Nativity Scene - Components - Static Nativity Scenes

Static Nativity Scenes

A static nativity scene may be erected indoors or outdoors during the Christmas season, and is composed of figurines depicting the infant Jesus resting in a manger, Mary, and Joseph. Other figures in the scene may include angels, shepherds, and various animals. The figures may be made of any material, and arranged in a stable or grotto. The Magi may also appear, and are sometimes not placed in the scene until the week following Christmas to account for their travel time to Bethlehem. While most home nativity scenes are packed away at Christmas or shortly thereafter, nativity scenes in churches usually remain on display until the feast of the Baptism of the Lord.

The nativity scene may not accurately reflect gospel events. With no basis in the gospels, for example, the shepherds, the Magi, and the ox and ass may be displayed together at the manger. Some traditions bring other scriptural characters to the nativity scene such as Adam and Eve and the serpent, Noah and his animals, the twelve sons of Jacob, the twelve prophets and the twelve apostles. Mundane activities such as Mary washing diapers in the River Jordan, or a dove descending on the newborn infant may be depicted. The art form can be traced back to eighteenth-century Naples, Italy. Families competed with each other to produce the most elegant and elaborate scenes. These scenes expanded far beyond the manger to include village backdrops, merchants, artisans, soldiers, even local notables.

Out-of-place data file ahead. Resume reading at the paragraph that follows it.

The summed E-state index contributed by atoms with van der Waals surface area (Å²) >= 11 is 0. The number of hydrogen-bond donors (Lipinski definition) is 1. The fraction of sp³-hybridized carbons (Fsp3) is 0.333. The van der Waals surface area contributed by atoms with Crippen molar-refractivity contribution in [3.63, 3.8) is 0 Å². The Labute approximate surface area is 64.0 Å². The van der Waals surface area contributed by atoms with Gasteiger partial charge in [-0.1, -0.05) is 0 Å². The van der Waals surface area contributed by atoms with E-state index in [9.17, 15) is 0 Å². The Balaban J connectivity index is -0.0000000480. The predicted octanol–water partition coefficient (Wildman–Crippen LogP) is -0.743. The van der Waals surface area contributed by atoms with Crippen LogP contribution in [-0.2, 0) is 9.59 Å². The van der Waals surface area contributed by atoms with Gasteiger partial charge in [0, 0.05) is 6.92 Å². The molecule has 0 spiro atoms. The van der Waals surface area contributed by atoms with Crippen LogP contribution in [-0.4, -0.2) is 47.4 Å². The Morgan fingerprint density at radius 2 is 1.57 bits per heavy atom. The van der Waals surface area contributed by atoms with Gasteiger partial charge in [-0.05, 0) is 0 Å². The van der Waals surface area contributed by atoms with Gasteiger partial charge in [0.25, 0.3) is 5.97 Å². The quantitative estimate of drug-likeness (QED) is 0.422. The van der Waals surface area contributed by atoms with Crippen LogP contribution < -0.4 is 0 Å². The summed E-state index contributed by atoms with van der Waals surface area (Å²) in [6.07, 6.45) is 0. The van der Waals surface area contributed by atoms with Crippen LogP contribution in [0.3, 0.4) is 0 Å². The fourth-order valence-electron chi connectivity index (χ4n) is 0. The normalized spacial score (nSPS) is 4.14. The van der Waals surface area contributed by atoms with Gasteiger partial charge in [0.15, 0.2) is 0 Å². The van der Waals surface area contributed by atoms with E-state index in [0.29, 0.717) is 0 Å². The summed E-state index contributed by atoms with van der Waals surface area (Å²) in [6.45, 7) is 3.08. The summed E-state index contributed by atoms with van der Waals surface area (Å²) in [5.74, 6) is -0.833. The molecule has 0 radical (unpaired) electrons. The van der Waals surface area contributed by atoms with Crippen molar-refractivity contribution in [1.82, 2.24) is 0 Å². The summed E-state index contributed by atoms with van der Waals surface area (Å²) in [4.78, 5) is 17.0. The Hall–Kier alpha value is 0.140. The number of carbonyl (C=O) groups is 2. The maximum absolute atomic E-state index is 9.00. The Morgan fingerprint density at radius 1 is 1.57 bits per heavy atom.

Regional variants on the standard nativity scene are many. The putz of Pennsylvania Dutch Americans evolved into elaborate decorative Christmas villages in the twentieth century. In Colombia, the pesebre may feature a town and its surrounding countryside with shepherds and animals. Mary and Joseph are often depicted as rural Boyacá people with Mary clad in a countrywoman's shawl and fedora hat, and Joseph garbed in a poncho. The infant Jesus is depicted as European with Italianate features. Visitors bringing gifts to the Christ child are depicted as Colombian natives. After World War I, large, lighted manger scenes in churches and public buildings grew in popularity, and, by the 1950s, many companies were selling lawn ornaments of non-fading, long-lasting, weather resistant materials telling the nativity story.

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